Mr. Mistretta, a deeply religious man who owns a contracting business, went looking for fuel. An oil contracting company called Lard Oil in Hammond, La., sold him a 330-gallon tank. He waited at one gas station but the pump went dry. He found a second, an hour from home, that was selling fuel for $3.25 a gallon while other stations had been charging $2.49. The tank, fuel and a pump cost about $2,000.

On Thursday morning, the group from Meraux Lane considered a risky plan to follow a caravan of shrimp fishermen 150 miles across Lake Borgne and along the edge of the Gulf of Mexico. The group decided not to risk it. They still weren’t sure what was happening beyond the flood.

As water began to recede, Mr. Mullet despaired over what he perceived as a lack of help from authorities. They could see officers on a road not far away and helicopters in the air. “I couldn’t believe they couldn’t just set up a place…with fuel and water,” Mr. Mullet says.

By Saturday, Mr. Mistretta was ready to move. About noon, he, his brother and two family friends, left in two boats to look for victims in St. Bernard Parish. They entered a canal near Lacombe and made their way to the submerged subdivisions, a journey that took less than an hour across the glassy-smooth lake.

They stumbled across the Lady Alicia at about 3:30 p.m. “Man was I happy to see them,” Roy Mullet recalls, his severely wounded hand wrapped in a towel. When Frank Mistretta told the Mullets the other side of the lake was dry, they knew it was time to go. Half an hour later, they crossed Lake Pontchartrain to safety. “It was the best 30 minutes ever,” Mr. Battaglia said.

Kim Mistretta fed the survivors red beans and rice with crawfish and sausage. Outside in the darkness, Roy Mullet sat quietly on the steps. He says he kept going over the ordeal in his mind, replaying how he might have lost his son in the waters. “I will never stay even for a Category 1 hurricane,” Mr. Mullet says. “Never again.”

–James Bandler, Valerie Bauerlein, Ilan Brat, Rick Brooks, Christopher Cooper, Jose de Cordoba, Steven Gray, Diya Gullapalli, Kris Hudson, Aaron Lucchetti, Daniel Machalaba, Betsy McKay, Gary McWilliams, Sarah Rubenstein, Dionne Searcey, Steven Sloan, Roger Thurow, Melanie Trottman, Susan Warren, Ken Wells and Ann Zimmerman contributed to this article.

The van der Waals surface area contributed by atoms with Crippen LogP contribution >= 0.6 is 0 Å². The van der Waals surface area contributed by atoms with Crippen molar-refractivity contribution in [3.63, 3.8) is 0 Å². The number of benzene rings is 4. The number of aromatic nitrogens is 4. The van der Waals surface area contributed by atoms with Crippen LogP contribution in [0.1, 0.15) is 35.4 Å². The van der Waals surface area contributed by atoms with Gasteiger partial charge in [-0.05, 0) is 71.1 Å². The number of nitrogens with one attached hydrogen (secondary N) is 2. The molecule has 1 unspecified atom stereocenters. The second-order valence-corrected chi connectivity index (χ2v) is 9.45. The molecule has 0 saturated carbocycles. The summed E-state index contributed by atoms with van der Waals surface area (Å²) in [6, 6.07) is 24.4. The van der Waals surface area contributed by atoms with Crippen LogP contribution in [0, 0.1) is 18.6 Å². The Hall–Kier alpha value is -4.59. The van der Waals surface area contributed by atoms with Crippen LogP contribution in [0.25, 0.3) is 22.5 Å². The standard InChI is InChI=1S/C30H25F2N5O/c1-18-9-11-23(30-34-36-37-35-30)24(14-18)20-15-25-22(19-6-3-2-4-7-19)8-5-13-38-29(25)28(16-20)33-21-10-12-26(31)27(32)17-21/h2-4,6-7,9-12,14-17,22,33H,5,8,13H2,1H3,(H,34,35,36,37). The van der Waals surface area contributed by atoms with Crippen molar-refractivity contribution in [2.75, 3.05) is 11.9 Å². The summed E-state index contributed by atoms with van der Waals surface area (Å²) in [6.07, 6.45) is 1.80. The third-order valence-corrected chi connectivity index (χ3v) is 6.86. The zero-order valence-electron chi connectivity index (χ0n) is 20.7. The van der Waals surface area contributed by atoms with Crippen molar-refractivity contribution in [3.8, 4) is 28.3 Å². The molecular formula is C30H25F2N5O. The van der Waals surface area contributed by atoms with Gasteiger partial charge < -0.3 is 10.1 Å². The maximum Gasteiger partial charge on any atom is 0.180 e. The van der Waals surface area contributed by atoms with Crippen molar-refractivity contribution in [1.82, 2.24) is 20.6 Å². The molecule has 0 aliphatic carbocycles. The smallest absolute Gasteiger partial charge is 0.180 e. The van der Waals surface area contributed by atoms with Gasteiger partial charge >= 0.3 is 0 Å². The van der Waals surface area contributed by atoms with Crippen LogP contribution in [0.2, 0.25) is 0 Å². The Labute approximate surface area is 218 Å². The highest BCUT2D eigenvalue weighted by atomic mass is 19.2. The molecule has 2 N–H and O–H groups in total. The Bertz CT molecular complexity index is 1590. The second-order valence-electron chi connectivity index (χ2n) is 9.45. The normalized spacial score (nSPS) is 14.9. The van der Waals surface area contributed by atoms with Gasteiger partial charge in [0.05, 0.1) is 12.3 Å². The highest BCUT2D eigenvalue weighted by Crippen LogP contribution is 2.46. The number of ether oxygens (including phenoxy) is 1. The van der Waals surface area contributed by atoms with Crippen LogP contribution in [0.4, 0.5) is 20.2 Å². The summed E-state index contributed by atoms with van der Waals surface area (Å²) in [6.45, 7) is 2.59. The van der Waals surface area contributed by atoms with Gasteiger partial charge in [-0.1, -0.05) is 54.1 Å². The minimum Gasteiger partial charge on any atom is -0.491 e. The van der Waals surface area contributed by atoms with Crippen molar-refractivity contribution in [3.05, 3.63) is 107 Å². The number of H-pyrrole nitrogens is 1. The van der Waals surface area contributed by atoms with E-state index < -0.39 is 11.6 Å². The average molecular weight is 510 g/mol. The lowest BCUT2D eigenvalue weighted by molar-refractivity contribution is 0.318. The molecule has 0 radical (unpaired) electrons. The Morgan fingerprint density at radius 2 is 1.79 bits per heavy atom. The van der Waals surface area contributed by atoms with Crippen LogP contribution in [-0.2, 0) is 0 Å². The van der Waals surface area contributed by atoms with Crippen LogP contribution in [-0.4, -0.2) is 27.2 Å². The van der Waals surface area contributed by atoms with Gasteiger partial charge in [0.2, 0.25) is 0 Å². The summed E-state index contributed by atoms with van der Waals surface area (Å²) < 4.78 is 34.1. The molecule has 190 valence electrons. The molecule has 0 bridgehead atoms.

Write to Jeff D. Opdyke at jeff.opdyke@wsj.com, Evan Perez at evan.perez@wsj.com and Ann Carrns at ann.carrns@wsj.com

And here is a very good, preliminary list of lessons we should learn from Katrina:



We’re going to see a plethora of commissions and inquiries (most about as useful and non-partisan as the 9/11 Commission), but here are a few lessons that seem solid enough to go with now:

  1. Don’t build your city below sea level: If you do, sooner or later it will flood. Better levees, pumps, etc. will put that day off, but not prevent it.

  2. Order evacuations early: You hate to have false alarms, but as Brendan Loy noted earlier, even 48 hours in advance is really too late if you want to get everyone out ( http://www.brendanloy.com/2005/09/looking-back.html ).

  3. Have – and use – a plan for evacuating people who can’t get out on their own: New Orleans apparently had a plan, but didn’t use it. All those flooded buses ( http://junkyardblog.net/archives/week_2005_08_28.html#004752 ) could have gotten people out. Except that there would have had to have been somewhere to take them, so:

  4. Have an emergency relocation plan: Cities should have designated places, far enough away to be safe, but close enough to be accessible, to evacuate people to. Of course, this takes coordination, so:

  5. Make critical infrastructure survivable: I think that one of the key failures was the collapse of the New Orleans Police Department’s radio system. Here’s the story on why:


[i]Tusa said the police department?s citywide 800 MHz radio system functioned well during and immediately after the hurricane hit New Orleans, but since then natural gas service to the prime downtown transmitter site was disrupted and the generator was out. Transmitter sites for the police radio system ?are also underwater with the rising water and [are] now disabled,? Tusa said.

Owners of the sites that housed police radio transmitters would not allow installation of liquefied petroleum gas tanks as a backup to piped gas, meaning generators did not have any fuel when the main lines were cut, Tusa said.